As he watched African Americans assert their racial identity, Murray became more and more interested in ethnic identity for Jews, and for other ethnic groups as well. He helped to establish the Jewish Free University and the Philadelphia Jewish Archives; he introduced a course at La Salle entitled “The Search for Roots in American Life;” and most importantly, he promoted the study of Philadelphia Jewish history. For the tercentenary of the founding of Philadelphia by William Penn, celebrated in 1982, he organized a series of lectures that became, in published form, the first major scholarly study of Jewish Life in Philadelphia, 1830-1940—a volume of major historical significance. Among the 16 fine articles in that book was Maxwell Whitemen’s seminal piece entitled “The Philadelphia Group”—one of the most influential articles ever published on Philadelphia Jewish history. Though focused on the Jewish leaders of Philadelphia from Isaac Leeser to Cyrus Adler, the article defined a Philadelphia Jewish ethos that Murray himself embraced. The “Philadelphia Group”—people like Moses Dropsie and Mayer Sulzberger, and Cyrus Adler—were all scholars as well as doers. They wrote prolifically on a range of subjects both Jewish and general, and they worked to improve American society generally and the American Jewish community in particular. Murray consciously followed in their footsteps.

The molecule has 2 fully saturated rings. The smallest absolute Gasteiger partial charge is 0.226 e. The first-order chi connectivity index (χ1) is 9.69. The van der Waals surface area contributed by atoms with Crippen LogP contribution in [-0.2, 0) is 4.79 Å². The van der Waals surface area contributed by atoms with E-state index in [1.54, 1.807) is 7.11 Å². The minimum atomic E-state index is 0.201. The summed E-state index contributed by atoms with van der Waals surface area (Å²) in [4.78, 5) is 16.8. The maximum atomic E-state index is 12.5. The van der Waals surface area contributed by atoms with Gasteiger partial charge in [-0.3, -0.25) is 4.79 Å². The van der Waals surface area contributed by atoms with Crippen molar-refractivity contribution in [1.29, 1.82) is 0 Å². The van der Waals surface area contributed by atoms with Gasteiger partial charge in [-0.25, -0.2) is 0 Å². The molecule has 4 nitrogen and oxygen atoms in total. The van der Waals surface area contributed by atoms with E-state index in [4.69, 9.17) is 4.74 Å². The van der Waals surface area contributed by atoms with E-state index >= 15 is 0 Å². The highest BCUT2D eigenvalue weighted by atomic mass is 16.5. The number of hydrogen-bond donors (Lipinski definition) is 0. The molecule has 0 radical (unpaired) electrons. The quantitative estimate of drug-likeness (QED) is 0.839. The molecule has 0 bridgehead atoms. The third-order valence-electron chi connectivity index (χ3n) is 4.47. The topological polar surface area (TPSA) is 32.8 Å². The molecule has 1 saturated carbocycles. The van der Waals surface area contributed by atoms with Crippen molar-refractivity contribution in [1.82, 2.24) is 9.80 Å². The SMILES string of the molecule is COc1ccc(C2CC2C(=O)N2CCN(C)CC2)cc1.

Jewish Life in Philadelphia was followed by two subsequent books on Philadelphia Jewish history bringing the story down to the present. The volumes, taken together, underscored the significance of Philadelphia, not just in the early period of American Jewish history, through the era of Andrew Jackson (the subject of an earlier book by Ed Wolf and Max Whiteman), but all the way down to the close of the twentieth century. Every historian who has subsequently worked on Philadelphia Jewish history (myself included) stands in Murray’s debt. That he managed to produce this important body of scholarship while carrying out his other duties for the American Jewish Committee is at once a mystery and a miracle.